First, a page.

Next, I had to choose a fabric for the jacket. I had a bright yellow sweatshirt fleece hiding in the stash and debated if pleather and sweatshirt fleece would look good together. I finally decided that they would, especially for a first try of welt pockets. It was easy to pick out some left over scraps from one of my shirts for the body of the pockets.

DSCN0827DSCN0830And I decided to make a size 8 jacket because of the length of the zipper I had. I would need to lengthen the jacket a little to accommodate the zipper, but I didn’t think that would affect the wearing of the jacket.

The first step in making this jacket was to see if pleather would survive the washer and dryer.

It did! And beautifully I might add!

The next step was to see if my sewing machine would sew the pleather or if I was going to require a special foot, needle and thread for sewing the pleather. I did not. The pleather sewed beautifully with just my normal pressure foot, regulars thread and a new Schmit universal needle.

DSCN0833DSCN0836Wow! I had read horror stories on the internet about sewing with leather but I guess pleather is different, or maybe just these particular pieces. Regardless, I was excited!

With the pattern traced and the fabric cut, it was time to get sewing.

To sew the welt pockets, I started with some scraps to get an idea of what I was doing, then I moved on to the jacket.

DSCN0838DSCN0842I started by applying a pieces of interfacing with the sewing lines to the front of the jacket. Next, I taped the pleather in place and then O sewed around the lines.. I taped it because I did not want to scar the pleather with pins. Cutting was next and then pulling the pleather to the wrong side to form the hole for the pocket. Then I folded up the welt and sewed it in place, and then I attached the body of the pocket to the pleather and finally I sewed around the body of the pockets.

DSCN0848DSCN0844Soon enough, I had completed the two welt pockets. They are not perfect but they were fun to make and I really like the results especially with the pleather.

I debated about interfacing the pleather of the welt but I thought that the pleather was stiff enough to not need interfacing. As I inserted my hand into the pocket, past the welt, I wished that I had interfaced the welt and made it stiffer to withstand use over time.

I had pictured the welts as being bigger than they finished up being. Knowing now how to make welt pockets, I feel that I can make the welts in different sizes and styles the next time I make something with welt pockets.

Coming up next, the completing of the jacket.

Until then, sew forth and welt on!

Time To Say Goodbye, and Hello!

DSCN3535DSCN3537“He’s dead, Jim!” goes the often quoted line from Star Trek’s ever present with a quip Doctor “Bones” McCoy. And in this case, it’s as true as ever…

My favorite Snoopy shirt, made so many years ago, is finally dead. It is faded, thread bare and as of the last laundering, has a small hole at the back of the neck.

But at least I can say I have wore it everywhere!

 

It’s been to London, it’s been to France, and yes it’s even seen the Queen’s underpants! Well Elton John’s anyway! It been wore to work, at home, for parties, on vacations, just everywhere! But I can no longer wear it outside of the house in public again in this shape.

But for some reason I just can’t seem to stop wearing it!

It’s my SNOOPY shirt you see, and I just can’t seem to let it go…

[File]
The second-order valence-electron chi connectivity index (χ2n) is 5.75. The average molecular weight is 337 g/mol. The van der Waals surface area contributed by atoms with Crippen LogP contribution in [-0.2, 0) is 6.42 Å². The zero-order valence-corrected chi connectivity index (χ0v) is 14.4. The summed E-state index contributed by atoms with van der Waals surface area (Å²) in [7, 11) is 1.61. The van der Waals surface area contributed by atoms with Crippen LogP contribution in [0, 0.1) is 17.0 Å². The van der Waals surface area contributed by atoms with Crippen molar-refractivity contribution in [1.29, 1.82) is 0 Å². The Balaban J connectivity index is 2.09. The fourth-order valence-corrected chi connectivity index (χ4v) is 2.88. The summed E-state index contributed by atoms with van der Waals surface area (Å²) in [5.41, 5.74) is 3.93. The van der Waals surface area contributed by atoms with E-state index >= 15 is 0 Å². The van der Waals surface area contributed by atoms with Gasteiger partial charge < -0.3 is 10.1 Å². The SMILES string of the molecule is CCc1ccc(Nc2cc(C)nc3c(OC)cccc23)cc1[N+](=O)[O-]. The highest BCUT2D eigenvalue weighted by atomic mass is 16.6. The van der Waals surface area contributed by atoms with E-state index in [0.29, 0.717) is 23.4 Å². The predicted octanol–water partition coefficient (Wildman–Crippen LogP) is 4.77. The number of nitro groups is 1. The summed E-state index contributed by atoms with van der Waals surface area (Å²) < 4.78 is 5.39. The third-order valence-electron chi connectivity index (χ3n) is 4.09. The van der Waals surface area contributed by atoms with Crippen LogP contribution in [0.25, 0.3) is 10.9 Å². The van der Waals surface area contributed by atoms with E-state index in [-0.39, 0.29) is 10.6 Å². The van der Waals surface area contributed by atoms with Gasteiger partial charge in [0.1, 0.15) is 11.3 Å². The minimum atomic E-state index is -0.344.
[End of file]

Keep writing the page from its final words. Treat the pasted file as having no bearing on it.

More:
So, to ease the pain of my not being able to wear this particular Snoopy shirt in public again, I decided it was time to open the box of my most precious fabrics, the Snoopy fabrics, and to use some of it to make me a new Snoopy shirt.

DSCN2792Luckily I did not even have to open the precious Snoopy fabric box to pick out the piece of Snoopy fabric that I would use to make this new shirt from as I had just purchased it at Walmart a couple of weeks ago and it hadn’t even made it to the box for storage yet.

I then debated about the style of shirt that I wanted this new Snoopy shirt to be.

Collar or no collar? Buttons or no buttons?

DSCN3447After making my last project, the fleece football pull over jacket, I decided to make this shirt in that style, but with no hood and just short sleeves.

I would use my basic t-shirt sloper pattern, but I would cut a slit in the front to get the shirt over my head and use facings to complete the neck line.

This would be a very simple design that would let the Snoopy fabric be the details of the shirt.

I had never made myself a shirt like this before, but it didn’t seem like it would be too difficult to make the changes to the pattern or to sew it up.

DSCN3541It was easy enough to prep this fabric for cutting, make the alterations to the pattern and lay it out, but when it was finally time to cut the fabric, panic and fear filled my heart and soul…

I would be cutting into this precious Snoopy fabric and what if I ruined it?
What if I cut it wrong?
What if I didn’t like the pullover design?
What if I messed up the alterations?

DSCN3539I could not cut into this fabric.

I just couldn’t.

So I decided that I would not be making myself a new Snoopy shirt after all, and that I would never, ever have another Snoopy shirt again.

SIGH!

But to console myself, I would always know that I had a box filled with Snoopy fabrics that I could sometimes visit and look longingly at behind it’s bulletproof glass in it’s hermetically sealed climate controlled room.

As I was folding up the Snoopy fabric to put it back in the box, the husband wandered into the sewing room to see my progress. I explained to him that I just could not cut into my precious Snoopy fabric so there would be no new shirt. He sympathized with me and I was done sewing for the day.